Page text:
Scientists develop microchip that detects Covid-19 before symptoms emerge
SCIENTISTS at the US Defense Advanced Research Projects Agency (Darpa) have developed a hi-tech microchip that is placed beneath the skin in order to detect Covid-19 before symptoms form.
An infectious disease physician and retired army colonel, Dr Matt Hepburn, shared the groundbreaking technology, with CBS' 60 Seconds, on Sunday night.
The microchip, which is being used by only the Darpa defence department is about to detect Covid-19 in an individual before the virus can be transmitted.
"That was the beauty of the Darpa model. We challenge the research community to come up with solutions that may sound like science fiction. And we're very willing to take chances with high-risk investments that may not work. But if they do, we can completely transform the landscape," said Hepburn.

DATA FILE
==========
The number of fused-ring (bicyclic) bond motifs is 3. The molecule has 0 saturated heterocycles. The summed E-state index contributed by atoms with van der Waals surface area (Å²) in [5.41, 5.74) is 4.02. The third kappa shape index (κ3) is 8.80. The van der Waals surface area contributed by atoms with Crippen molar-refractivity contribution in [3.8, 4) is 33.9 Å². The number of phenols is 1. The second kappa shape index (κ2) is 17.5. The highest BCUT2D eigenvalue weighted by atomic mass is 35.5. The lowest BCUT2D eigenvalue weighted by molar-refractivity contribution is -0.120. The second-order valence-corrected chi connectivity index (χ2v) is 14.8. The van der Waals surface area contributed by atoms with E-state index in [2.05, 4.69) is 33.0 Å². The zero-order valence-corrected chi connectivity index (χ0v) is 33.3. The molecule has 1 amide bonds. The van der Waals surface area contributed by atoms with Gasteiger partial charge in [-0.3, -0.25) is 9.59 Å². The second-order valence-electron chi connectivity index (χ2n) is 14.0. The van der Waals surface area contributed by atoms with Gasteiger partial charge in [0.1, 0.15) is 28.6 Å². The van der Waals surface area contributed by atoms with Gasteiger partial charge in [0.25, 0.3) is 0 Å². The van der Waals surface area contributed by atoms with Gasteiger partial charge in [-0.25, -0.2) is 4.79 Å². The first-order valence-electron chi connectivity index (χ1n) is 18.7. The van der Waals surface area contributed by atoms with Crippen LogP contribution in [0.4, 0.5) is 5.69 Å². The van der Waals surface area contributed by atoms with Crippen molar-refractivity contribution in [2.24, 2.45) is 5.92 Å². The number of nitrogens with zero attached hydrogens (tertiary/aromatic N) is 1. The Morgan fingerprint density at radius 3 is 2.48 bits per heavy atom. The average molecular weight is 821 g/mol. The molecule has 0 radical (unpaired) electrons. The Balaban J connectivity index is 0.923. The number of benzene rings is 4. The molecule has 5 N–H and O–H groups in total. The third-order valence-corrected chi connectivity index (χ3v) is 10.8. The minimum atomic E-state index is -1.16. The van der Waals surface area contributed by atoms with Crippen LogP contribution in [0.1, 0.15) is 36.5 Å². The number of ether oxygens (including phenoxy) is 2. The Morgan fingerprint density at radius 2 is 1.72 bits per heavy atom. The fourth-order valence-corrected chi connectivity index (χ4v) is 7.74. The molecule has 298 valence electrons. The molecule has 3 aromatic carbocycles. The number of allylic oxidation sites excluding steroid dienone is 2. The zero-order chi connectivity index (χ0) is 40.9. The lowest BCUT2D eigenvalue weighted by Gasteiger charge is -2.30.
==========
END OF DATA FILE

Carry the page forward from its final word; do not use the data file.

"It's a sensor," said Hepburn, "That tiny green thing in there, you put it underneath your skin and what that tells you is that there are chemical reactions going on inside the body and that signal means you are going to have symptoms tomorrow."
Hepburn told CBS that the chip works as a “check engine” light which, for example, could assist sailors indicating a Covid-19 detection before needing to test themselves on site.
"We can have that information in three to five minutes," Hepburn said. "As you truncate that time, as you diagnose and treat, what you do is you stop the infection in its tracks."
This was not the only piece of technology Hepburn shared, but also a dialysis machine, which is usually used to remove toxins, excess water and unwanted waste product in the blood of people with kidney issues.
However, in this case, Hepburn said the technology enabled the dialysis machine to filter out Covid-19 in the blood as it passed through the machine then pumped back into the body in a continuous cycle.